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Summaries for the Public from Clinical Thyroidology (from recent articles in Clinical Thyroidology)
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Patients with hypothyroidism who are taking levothyroxine doses of


Hypothyroidism: a condition where the thyroid gland is underactive and doesn’t produce enough thyroid hormone. Treatment requires taking thyroid hormone pills.

TSH: thyroid stimulating hormone — produced by the pituitary gland that regulates thyroid function; also the best screening test to determine if the thyroid is functioning normally.

Levothyroxine (L-T4): the major hormone produced by the thyroid gland and available in pill form as Synthroid™, Levoxyl™, Tyrosint™ and generic preparations.

Thyroid hormone therapy: patients with hypothy-roidism are most often treated with Levothyroxine in order to return their thyroid hormone levels to normal. Replacement therapy means the goal is a TSH in the normal range and is the usual therapy.

Hypothyroidism occurs when the thyroid gland cannot produce enough thyroid hormone to meet the needs of the body. It is diagnosed by an elevated TSH level and low T4 levels. Primary hypothyroidism is very common, particularly in women, and is reported to affect at least 5% of the US population. After diagnosis, treatment is usually begun with daily levothyroxine (L-T4) pills with a goal of restoring the TSH level to the normal range and improving the symptoms of hypothyroidism. Thereafter, current guidelines recommend measuring the TSH level once or twice a year to ensure the L-T4 dose is appropriate as some patients may require a dose adjustment. However, it is not clear if there are some patients where it may be safe to test the TSH levels less frequently. The purpose of the current study was to determine if there were any factors that could identify a subset of patients that could be monitored safely on a less frequent basis.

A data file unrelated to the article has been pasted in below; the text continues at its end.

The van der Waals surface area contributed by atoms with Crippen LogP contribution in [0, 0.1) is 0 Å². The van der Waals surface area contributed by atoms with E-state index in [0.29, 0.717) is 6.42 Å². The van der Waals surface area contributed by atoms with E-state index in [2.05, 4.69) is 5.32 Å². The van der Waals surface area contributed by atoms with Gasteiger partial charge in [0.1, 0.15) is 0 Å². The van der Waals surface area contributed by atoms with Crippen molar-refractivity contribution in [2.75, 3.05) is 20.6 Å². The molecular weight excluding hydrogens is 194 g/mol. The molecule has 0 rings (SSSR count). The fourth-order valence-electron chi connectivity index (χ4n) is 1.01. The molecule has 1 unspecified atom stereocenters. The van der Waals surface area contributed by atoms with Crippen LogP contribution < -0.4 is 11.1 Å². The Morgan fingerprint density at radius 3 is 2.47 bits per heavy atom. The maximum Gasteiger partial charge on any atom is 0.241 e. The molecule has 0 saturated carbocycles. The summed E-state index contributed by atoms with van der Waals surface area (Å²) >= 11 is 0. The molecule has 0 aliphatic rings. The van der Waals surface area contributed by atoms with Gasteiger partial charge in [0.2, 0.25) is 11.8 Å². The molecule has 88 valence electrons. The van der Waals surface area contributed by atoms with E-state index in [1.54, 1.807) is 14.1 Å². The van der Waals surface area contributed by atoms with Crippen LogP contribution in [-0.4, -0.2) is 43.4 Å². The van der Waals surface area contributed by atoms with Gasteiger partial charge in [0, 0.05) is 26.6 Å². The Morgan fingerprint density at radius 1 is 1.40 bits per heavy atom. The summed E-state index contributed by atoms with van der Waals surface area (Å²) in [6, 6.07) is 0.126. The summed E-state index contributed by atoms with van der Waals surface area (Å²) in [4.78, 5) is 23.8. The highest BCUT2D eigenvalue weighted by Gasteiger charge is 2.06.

Pecina J et al Levothyroxine Dosage is Associated with Stability of TSH Values. Am J Med. December 2013. pii: S0002-9343(13)01021-8. doi: 10.1016/j.amjmed.2013.11.012 [Epub ahead of print].

The authors studied 715 patients from the Department of Family Medicine of the Mayo Clinic in Rochester, Minnesota who, in 2006 had been a) diagnosed with hypothyroidism b) were taking L-T4 replacement and c) had a normal TSH level. Those who were under 18 years old, were pregnant, had thyroid cancer or who were taking drugs such as amiodarone or lithium that interfere with thyroid function were excluded. Patients were followed for six years until December 31, 2012 and the authors measured how long it took for a patient to develop an abnormal TSH level.

The study found that the only risk factor for having an abnormal TSH level was the dose of L-T4 that a patient was taking. Those taking more than 125 mcg of L-T4 per day were much less likely to maintain normal TSH levels over time than those taking less than 125 mcg per day. At 1 year, 91% of the patients taking daily doses of 125 mcg or less continued to have a normal TSH, while only 73% of patients taking more than 125 mcg per day had normal TSH. At 2 years, 75% of patients on doses of 125 mcg or less continued to have TSH levels in the normal range, but only 45% of patients on more than 125 mcg/day had continued normal TSH values.

This study suggests that hypothyroid patients on L-T4 doses 4 per day.

—Philip Segal, MD



Thyroid Hormone Treatment:

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